Mong Palatino

blogging about the philippine left and southeast asian politics since 2004

About

@mongster is a manila-based activist, former philippine legislator, and blogger/analyst of asia-pacific affairs.

Written for The Diplomat magazine

Internet in the Philippines is bemoaned as one of the slowest and most inefficient in the region. Despite the absence of censorship, Internet freedom in the country is only categorized as partly-free because of the unabated media killings, government intimidation of critics, the existence of state-backed online trolls, and the passage of a restrictive anti-cybercrime law.

There have been various suggestions on how to improve the situation. Proposals vary from boosting the privatization of the IT sector by welcoming the entry of a third major telco, legislative remedy, and stronger regulation.

To strengthen Internet freedom, the starting point of any campaign should not focus on legislative reforms, but the overhaul of the political economy of the country’s IT infrastructure and media industry. Instead of blindly pursuing the growth of the IT sector through the tried and tested failure of privatization, the government should be prepared to perform a greater and decisive role in expanding Internet access and promoting consumer welfare. This is different from the state-backed monopoly which was the situation before 1995 because what is being proposed as an alternative entails public-private cooperation. The government is urged to demand accountability from the telcos aside from ensuring that state resources are utilized to build and improve a national broadband network.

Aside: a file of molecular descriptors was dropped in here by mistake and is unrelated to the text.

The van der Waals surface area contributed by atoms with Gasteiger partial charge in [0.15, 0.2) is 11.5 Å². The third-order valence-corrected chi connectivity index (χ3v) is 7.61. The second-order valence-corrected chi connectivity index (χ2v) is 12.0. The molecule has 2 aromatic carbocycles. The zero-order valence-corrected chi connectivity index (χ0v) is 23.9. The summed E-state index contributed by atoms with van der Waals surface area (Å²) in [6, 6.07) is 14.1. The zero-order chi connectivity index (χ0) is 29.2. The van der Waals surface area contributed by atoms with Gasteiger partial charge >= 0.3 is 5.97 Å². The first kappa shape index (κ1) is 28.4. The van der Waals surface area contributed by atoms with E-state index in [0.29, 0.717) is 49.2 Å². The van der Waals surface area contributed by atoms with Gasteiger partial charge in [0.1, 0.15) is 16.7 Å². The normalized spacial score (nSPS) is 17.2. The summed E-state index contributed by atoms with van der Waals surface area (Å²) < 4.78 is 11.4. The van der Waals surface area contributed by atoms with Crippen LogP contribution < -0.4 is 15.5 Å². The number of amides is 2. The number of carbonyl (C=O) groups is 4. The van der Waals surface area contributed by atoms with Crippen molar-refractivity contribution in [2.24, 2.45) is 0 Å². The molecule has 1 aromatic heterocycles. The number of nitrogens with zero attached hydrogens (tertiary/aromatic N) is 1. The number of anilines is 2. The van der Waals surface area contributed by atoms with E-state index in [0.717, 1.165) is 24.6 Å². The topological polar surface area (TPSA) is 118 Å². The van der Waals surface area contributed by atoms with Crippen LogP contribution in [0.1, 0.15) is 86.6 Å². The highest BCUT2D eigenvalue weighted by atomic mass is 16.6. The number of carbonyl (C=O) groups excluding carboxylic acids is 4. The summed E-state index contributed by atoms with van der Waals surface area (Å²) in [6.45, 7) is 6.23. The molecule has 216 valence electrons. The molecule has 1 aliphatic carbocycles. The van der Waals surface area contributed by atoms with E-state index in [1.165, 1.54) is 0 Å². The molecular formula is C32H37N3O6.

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Addressing the migration of Filipino health workers

Written for The Diplomat magazine

Migration of health workers is not a new phenomenon in the Philippines. But in the last two decades, there was a sharp increase in the number of doctors and nurses migrating to other countries which seriously undermined the nation’s capability to provide health services to its people. This matter became a national concern when topnotch doctors began to leave as nurses and hospitals were forced to stop operations due to a lack of qualified health workers. The high worldwide demand for health workers is expected to continue which makes it imperative for ‘donor’ countries like the Philippines to implement policies, procedures, and programs to protect its health human resources.

Managing migration today is crucial to avert a possible collapse of the health care system. Failure to stem the alarming number of migrating doctors and nurses will further cripple the deteriorating health service in the country. This will jeopardize the attainment of development goals which seeks to empower people by eradicating poverty.

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